Make flight possible by building aircraft components.
Super smooth and superbly straight, pristinely white and perfectly powder-packed, the best ski slopes look like they were made for skiing. And, of course, they were. Not by God or Mother Nature, but rather by a Ski Slope Planner.
As a Ski Slope Planner — also known as a Ski Area Designer or Mountain Planner — you design and build ski slopes. Usually employed by an architecture, engineering, or design firm that specializes in ski resort design, you typically work under the direction of a Mountain Resort Designer as part of a team that’s also designing a resort’s lodge, hotel, restaurants, and other components.
Although they look simple enough — they’re just mountainsides dressed up with snow and ski lifts — ski slopes are actually quite complex. You start a job with a site feasibility study and GPS survey, which helps you choose the best location for slopes based on factors such as safety, environment, accessibility, and sport. Once you’ve picked a site, it’s then your responsibility as the Ski Slope Planner to manage the process of choosing lift and trail locations, modifying ski trail grading and terrain, constructing ski lifts and infrastructure, designing terrain parks and halfpipes, and building mountain and base facilities.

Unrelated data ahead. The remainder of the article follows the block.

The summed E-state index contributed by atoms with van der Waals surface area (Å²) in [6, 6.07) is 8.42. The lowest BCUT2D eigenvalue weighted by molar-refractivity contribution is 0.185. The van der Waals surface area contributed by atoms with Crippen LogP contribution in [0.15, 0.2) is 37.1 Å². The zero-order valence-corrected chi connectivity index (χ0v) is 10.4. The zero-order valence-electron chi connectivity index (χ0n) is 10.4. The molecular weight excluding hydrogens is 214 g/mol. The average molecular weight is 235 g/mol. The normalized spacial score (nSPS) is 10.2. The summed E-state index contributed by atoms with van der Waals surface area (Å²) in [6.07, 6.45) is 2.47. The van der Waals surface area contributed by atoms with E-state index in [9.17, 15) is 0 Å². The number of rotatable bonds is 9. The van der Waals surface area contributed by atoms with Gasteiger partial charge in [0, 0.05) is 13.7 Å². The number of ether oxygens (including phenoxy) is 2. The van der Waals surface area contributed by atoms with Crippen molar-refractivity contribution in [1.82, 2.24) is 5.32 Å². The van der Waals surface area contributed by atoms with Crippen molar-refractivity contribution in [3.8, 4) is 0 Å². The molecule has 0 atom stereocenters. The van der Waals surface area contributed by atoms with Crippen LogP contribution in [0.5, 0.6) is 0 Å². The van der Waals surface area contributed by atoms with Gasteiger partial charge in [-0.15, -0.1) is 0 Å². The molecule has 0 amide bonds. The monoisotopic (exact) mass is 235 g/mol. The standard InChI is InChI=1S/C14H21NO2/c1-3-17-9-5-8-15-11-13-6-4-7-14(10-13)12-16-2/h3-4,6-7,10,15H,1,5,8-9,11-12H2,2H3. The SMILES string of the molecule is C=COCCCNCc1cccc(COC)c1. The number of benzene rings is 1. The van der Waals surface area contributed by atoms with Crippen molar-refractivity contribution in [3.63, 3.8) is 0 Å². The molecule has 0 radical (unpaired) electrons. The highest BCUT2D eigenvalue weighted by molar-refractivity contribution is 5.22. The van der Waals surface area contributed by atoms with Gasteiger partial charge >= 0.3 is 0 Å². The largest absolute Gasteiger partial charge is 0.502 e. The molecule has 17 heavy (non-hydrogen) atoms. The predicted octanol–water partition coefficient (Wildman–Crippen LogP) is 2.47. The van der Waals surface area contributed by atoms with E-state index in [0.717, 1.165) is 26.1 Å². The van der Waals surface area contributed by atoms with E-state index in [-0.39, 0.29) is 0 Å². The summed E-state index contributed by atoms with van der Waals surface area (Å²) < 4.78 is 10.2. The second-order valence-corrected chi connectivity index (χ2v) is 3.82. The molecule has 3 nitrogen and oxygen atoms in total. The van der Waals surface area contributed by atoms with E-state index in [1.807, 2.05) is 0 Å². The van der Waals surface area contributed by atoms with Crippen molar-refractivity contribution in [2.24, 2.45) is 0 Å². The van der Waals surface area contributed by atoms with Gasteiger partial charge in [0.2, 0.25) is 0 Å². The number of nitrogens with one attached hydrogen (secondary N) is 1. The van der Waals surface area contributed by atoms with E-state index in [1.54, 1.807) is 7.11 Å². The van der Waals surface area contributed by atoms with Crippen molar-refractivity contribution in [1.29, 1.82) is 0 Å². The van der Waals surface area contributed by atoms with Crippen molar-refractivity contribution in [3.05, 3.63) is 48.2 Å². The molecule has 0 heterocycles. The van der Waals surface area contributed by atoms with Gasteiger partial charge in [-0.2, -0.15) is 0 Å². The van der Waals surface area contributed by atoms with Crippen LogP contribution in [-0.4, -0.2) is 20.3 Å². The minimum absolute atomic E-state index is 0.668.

A Civil Engineer by training, you also act as an onsite Project Manager and Supervisor, personally coordinating the scheduling, resources, and execution of ski slope construction. That includes tasks such as trail clearing, slope contouring, and lift grading.
Of course, the best part of your job isn’t designing ski slopes. It’s skiing down them when they’re done!